Arts & Entertainment
The 11th season of the NFL reality show will follow the Rams on their road to returning to L.A., taking viewers inside training camp — without the potential injuries.
"I wish Bret Easton Ellis had just done this as a stand-up comedy act. The one-liners might have worked; maybe they're rejects from Saturday Night Live's series The Californians. The whole thing just reeks of laziness and cliche."
The songwriter and musician talks about his new direction, how living in Los Angeles inspires him, and how he feels comfortable singing about his sexuality
The actor and writer says it’s his goal to make an audience understand horrible people — both in the plays he writes and the characters he portrays.
The veteran film producer talks about upcoming DC movies, what he learned from the “Dark Knight” trilogy, and why he hates spoilers.
Film festivals come a dime a dozen in North America, but Guy Davis, who runs the SoCal Film Festival, wonders "if we have enough" of them.
The singer-songwriter uses memories of her grandfather and family gatherings in Ireland to make a personal folk album.
The 37-year-old minister explains how he worked his way up from intern to studio executive through hard work and by staying true to his faith.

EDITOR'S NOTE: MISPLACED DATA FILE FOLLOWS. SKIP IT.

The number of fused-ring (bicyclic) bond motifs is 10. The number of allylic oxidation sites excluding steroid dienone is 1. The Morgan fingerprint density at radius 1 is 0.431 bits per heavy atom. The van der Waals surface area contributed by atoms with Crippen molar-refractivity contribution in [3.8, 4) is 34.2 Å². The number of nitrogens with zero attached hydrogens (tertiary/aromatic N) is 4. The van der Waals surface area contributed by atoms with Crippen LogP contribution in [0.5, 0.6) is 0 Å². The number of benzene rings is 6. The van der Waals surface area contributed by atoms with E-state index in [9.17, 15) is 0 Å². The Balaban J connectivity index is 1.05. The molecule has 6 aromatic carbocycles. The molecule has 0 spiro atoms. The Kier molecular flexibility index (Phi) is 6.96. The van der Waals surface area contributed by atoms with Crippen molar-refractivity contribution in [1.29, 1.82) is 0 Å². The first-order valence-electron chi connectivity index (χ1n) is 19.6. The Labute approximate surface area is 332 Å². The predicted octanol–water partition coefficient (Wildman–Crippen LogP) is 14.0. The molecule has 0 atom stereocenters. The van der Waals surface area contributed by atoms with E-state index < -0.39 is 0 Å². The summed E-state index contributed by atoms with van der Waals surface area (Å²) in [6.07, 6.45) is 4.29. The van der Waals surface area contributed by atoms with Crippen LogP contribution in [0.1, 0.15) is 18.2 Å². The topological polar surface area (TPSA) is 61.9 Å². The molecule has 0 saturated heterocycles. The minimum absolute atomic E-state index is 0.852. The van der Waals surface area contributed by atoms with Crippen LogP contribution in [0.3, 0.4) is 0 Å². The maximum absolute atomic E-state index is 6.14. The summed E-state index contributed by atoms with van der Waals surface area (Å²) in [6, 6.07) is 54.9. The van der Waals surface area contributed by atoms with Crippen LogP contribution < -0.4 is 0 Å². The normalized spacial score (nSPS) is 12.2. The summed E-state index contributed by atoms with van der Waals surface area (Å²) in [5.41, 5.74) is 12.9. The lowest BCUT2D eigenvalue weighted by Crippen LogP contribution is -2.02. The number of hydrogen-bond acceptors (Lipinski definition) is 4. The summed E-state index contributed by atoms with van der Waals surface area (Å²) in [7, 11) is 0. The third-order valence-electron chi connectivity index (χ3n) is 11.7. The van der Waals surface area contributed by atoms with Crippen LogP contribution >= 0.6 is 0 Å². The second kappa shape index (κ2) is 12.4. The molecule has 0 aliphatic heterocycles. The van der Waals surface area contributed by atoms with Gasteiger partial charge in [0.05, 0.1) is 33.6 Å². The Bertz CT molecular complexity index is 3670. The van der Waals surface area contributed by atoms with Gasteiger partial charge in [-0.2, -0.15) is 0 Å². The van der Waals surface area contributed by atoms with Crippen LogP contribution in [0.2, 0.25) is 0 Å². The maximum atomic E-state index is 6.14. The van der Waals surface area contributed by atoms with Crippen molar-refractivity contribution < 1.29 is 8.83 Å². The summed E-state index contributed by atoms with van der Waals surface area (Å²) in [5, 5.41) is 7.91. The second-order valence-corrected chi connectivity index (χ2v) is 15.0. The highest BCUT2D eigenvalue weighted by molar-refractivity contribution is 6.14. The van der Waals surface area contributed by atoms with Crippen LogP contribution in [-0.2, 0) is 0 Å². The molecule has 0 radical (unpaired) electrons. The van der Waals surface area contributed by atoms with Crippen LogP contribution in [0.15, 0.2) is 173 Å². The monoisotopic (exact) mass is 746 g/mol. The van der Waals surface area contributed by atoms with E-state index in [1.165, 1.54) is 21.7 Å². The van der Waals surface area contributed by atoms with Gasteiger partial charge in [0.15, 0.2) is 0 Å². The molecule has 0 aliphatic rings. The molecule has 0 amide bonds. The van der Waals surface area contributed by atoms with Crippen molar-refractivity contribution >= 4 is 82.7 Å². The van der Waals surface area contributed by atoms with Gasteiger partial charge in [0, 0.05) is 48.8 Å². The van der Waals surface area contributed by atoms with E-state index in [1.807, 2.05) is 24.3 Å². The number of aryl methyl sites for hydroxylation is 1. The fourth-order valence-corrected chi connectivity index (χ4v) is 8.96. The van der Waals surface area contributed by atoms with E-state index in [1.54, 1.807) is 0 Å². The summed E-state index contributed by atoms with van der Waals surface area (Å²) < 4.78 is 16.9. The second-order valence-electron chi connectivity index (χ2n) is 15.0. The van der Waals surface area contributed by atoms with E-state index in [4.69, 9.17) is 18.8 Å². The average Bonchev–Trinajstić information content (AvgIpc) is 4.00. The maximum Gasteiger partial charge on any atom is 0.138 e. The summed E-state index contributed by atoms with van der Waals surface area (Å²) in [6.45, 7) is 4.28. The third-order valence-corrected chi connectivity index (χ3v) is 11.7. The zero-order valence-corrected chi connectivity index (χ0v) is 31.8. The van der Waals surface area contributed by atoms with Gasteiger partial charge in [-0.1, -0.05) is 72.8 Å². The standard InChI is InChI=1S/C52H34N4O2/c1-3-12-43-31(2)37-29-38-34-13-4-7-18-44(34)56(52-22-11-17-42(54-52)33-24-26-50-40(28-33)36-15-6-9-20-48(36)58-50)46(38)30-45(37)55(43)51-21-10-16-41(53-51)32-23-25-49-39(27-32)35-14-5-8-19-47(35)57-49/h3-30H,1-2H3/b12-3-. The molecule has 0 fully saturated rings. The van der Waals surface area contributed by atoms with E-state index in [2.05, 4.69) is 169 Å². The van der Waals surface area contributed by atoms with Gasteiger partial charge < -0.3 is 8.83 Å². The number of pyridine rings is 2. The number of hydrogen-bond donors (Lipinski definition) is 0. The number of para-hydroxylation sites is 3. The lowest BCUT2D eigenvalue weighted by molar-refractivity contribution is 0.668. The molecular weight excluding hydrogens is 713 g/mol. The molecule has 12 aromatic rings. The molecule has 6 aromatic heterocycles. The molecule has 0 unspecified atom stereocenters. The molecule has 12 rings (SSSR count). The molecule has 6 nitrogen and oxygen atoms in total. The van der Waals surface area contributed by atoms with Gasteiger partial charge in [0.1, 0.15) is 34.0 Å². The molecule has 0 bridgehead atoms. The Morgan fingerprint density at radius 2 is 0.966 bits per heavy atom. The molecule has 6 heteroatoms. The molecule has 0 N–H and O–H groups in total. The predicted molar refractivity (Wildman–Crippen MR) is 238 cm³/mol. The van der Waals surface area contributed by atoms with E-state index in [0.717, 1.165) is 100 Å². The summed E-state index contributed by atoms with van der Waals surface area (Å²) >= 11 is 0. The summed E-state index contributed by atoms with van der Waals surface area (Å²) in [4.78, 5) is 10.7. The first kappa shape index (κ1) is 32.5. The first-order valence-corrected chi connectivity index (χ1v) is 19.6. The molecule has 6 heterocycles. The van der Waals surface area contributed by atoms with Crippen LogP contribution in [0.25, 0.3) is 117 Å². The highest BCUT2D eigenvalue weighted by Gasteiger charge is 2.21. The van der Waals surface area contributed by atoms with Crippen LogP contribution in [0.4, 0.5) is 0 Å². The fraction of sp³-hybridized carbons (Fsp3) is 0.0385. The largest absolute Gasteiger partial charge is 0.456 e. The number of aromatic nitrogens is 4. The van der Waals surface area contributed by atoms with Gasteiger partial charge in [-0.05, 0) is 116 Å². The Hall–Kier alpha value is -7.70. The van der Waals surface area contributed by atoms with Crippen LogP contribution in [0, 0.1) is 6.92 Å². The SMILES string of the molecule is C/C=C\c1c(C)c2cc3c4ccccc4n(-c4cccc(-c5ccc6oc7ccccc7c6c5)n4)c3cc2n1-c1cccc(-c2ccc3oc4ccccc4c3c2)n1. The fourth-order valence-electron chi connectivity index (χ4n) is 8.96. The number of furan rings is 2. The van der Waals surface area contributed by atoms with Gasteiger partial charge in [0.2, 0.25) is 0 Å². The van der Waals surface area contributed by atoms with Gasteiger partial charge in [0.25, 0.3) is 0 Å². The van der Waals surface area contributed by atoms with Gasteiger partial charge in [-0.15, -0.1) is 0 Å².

At YoungArts Los Angeles, an intense, week-long workshop for aspiring artists, tradition is put aside in order to challenge pre-conceived notions.
CSUN professor explains Black Panther's significance as a black super hero and why 2016 is set to be the chracter's break-out year
Many people have decried the casting of Zoe Saldana in upcoming biopic Nina, but Ta-Nehisi Coates digs deep into why this choice struck a nerve.
The trio's hit song "Dust" went viral in October 2014. The band is now on tour, playing festivals around the world, and just released its new album "Full Circle."
The writer/director discusses his creative process on "Midnight Special," how fatherhood influenced the story and why having final cut is non-negotiable.
Comedian Jerrod Carmichael's show tackles serious topics such as gender identity, police brutality and Bill Cosby, all in front of a real-life audience.
Stewart Copeland uses trash cans and other untraditional instruments to amp up the action for the 1925 silent classic.
Starting June 11, visitors will have to shell out $12 to see the museum’s first special exhibit, photographer Cindy Sherman’s "Imitation of Life."